The body has a compensatory mechanism to maintain T3 levels when iodine is deficient–it increases the production of the deiodinase Type I enzyme (DI-I). This is not a small increase, but has been shown in cattle to be an increase of 10-12 times. This increase in ID-I increases the conversion of the existing T4 to T3 to maintain T3 levels, but also increases the conversion of T3 to T2 (the degraded by-product of T3). Because of the iodine deficiency, T4 is not replenished and T3 ultimately decreases from the lack of sufficient T4 leading to a worsening of the hypothyroidism.

This result is made worse by another phenomenon which hasn’t been thoroughly studied: a selenium deficiency causes an iodine deficiency to get worse. This may be a protective adaptation by the body to limit the damage caused to the thyroid when selenium is deficient and iodine is adequate. Let’s examine this part of the interaction.

We’ve all heard that many doctors tell hypo patients, especially those with Hashimoto’s thyroiditis, not to take iodine because it can aggravate their condition. The reason seems to be that selenium protects the thyroid gland from oxidative damage and this damage can increase significantly if iodine is supplemented. Taking iodine will increase thyroid hormone production and the production of H2O2 which damages the thyroidal cells. The lack of selenium prevents GPX from being able to protect the cells from this oxidative damage. While I doubt if most doctors realize why iodine should be restricted (it certainly seemed counter-intuitive to me at first), they have learned through experience that iodine can increase the thyroid damage in Hashimoto’s. The information that selenium should be supplemented along with iodine is so new that most of them are unaware of it.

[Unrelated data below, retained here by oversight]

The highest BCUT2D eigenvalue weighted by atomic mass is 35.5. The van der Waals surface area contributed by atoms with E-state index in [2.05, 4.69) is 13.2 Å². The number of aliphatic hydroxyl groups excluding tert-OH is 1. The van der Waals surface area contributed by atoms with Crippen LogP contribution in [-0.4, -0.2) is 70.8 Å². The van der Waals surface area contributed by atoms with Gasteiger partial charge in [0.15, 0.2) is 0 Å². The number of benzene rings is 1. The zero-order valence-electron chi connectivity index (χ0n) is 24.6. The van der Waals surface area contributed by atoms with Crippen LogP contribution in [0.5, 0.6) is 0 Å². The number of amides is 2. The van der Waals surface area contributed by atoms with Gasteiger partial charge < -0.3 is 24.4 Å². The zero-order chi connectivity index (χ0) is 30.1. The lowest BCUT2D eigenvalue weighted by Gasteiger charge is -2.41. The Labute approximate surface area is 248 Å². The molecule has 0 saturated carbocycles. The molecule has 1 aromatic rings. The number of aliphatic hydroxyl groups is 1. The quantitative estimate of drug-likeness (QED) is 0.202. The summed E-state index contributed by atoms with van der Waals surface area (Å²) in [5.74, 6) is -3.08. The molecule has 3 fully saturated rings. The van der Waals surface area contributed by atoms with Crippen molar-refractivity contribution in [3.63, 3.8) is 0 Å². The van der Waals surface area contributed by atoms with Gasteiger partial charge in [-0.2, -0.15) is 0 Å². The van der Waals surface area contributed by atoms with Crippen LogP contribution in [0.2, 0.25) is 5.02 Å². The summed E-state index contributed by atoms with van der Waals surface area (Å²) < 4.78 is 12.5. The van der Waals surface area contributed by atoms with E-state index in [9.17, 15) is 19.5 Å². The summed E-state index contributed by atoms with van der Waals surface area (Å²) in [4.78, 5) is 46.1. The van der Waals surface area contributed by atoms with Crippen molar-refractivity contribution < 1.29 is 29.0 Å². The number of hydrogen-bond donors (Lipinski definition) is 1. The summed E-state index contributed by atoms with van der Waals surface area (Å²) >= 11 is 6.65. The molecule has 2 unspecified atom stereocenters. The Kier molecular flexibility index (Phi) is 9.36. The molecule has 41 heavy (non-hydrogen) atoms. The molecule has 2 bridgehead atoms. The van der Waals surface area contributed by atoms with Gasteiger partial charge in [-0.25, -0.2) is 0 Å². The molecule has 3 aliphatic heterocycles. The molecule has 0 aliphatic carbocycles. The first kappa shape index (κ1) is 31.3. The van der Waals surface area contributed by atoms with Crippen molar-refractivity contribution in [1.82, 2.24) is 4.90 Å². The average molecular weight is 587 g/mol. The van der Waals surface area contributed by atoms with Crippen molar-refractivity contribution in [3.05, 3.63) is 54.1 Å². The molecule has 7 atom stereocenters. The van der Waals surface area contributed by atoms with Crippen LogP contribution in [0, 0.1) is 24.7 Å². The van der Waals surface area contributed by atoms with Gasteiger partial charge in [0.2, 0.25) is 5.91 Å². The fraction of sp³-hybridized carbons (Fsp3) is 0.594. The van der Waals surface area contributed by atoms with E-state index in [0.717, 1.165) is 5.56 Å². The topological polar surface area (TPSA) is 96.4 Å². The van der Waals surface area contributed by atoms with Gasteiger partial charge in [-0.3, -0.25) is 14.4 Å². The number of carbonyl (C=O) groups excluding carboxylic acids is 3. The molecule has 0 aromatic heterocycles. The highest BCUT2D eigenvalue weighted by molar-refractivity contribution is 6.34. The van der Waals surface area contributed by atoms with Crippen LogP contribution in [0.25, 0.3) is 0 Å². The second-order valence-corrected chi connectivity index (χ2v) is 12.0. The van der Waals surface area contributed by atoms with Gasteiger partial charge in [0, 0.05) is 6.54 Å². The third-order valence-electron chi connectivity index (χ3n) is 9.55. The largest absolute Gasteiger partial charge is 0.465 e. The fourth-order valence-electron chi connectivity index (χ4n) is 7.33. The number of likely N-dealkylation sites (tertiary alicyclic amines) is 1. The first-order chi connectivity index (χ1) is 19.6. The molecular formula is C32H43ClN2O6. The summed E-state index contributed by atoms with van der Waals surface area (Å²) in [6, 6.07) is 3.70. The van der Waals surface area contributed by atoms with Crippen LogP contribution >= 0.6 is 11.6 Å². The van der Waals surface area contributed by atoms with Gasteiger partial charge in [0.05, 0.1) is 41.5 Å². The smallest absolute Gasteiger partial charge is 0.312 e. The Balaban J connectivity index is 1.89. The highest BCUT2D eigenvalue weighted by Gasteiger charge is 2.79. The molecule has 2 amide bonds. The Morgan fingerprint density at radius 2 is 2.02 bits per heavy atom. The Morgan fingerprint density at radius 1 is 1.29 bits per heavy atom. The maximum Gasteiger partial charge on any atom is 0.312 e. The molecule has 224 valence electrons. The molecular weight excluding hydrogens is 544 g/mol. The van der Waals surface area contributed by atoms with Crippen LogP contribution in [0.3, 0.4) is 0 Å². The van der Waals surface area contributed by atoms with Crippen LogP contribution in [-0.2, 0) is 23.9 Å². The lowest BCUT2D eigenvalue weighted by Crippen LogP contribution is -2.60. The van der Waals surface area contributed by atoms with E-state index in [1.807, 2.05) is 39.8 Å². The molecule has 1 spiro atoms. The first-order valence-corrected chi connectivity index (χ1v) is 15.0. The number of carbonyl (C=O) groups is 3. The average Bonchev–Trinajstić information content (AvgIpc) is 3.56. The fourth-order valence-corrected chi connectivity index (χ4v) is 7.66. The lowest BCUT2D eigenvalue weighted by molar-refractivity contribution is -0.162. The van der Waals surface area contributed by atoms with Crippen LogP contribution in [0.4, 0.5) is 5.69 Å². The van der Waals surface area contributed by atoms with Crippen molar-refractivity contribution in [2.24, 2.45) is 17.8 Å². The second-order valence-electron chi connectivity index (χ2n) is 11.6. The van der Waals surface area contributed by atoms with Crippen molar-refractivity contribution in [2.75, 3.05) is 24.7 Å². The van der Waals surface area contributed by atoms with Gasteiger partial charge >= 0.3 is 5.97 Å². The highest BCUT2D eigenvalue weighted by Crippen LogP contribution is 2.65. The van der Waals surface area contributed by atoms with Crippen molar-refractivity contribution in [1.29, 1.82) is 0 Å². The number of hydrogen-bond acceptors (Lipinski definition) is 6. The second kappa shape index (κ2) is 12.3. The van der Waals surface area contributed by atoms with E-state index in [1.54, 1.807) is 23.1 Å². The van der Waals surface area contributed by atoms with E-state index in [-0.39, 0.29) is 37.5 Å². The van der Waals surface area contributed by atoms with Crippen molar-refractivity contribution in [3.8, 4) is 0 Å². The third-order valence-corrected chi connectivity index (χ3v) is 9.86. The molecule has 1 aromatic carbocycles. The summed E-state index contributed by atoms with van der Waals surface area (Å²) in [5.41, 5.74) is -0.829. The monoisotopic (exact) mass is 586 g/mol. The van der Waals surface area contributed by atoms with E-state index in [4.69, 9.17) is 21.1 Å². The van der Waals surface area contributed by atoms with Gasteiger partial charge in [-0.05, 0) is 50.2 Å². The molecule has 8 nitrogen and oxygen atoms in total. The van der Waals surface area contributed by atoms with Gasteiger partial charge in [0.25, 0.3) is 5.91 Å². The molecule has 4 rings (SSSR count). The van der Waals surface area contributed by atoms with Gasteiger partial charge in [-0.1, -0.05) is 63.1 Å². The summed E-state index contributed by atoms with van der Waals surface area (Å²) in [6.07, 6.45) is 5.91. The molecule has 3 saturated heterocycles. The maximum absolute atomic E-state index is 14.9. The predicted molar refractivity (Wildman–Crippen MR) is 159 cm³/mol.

Here’s what we have: Studies have shown that if iodine is low, selenium must also be kept low to prevent the hypothyroidism from becoming worse (from increased DI-I and T4 depletion, as explained above.) So if both minerals are low, then the person is hypo and gets a goiter, but the damage to the thyroid is kept to a minimum. More severe problems happen when either selenium or iodine is high and the other is low. If selenium is high and iodine low, then T4 to T3 to T2 conversion is accelerated without T4 being replenished, leading to a worsening of the hypoT. If iodine is high and selenium is low, then H2O2 is not degraded by GPX. Since H2O2 drives the thyroid hormone production, then the thyroid over-produces thyroid hormone (Grave’s hyperthyroidism), the thyroid is damaged from the oxidation by the H2O2, and the end result is that the damaged thyroid ultimately decreases activity and hypothyroidism results (Hashimoto’s thyroiditis). This could explain the observed progression of Grave’s to Hashimoto’s.

If a selenium deficiency causes an iodine deficiency, leaving you both selenium and iodine deficient, and supplementing with either selenium or iodine causes severe problems, then the only solution is to supplement both selenium and iodine simultaneously and gradually. Even then you could experience an immediate boost (from increased conversion of T4 to T3) with a subsequent letdown (lack of T4 production because of insufficient iodine or other necessary nutrient). You have to be prepared to ride out the tough times and continue increasing the selenium and iodine until those two deficiencies are corrected and the respective metabolic pathways are back working properly.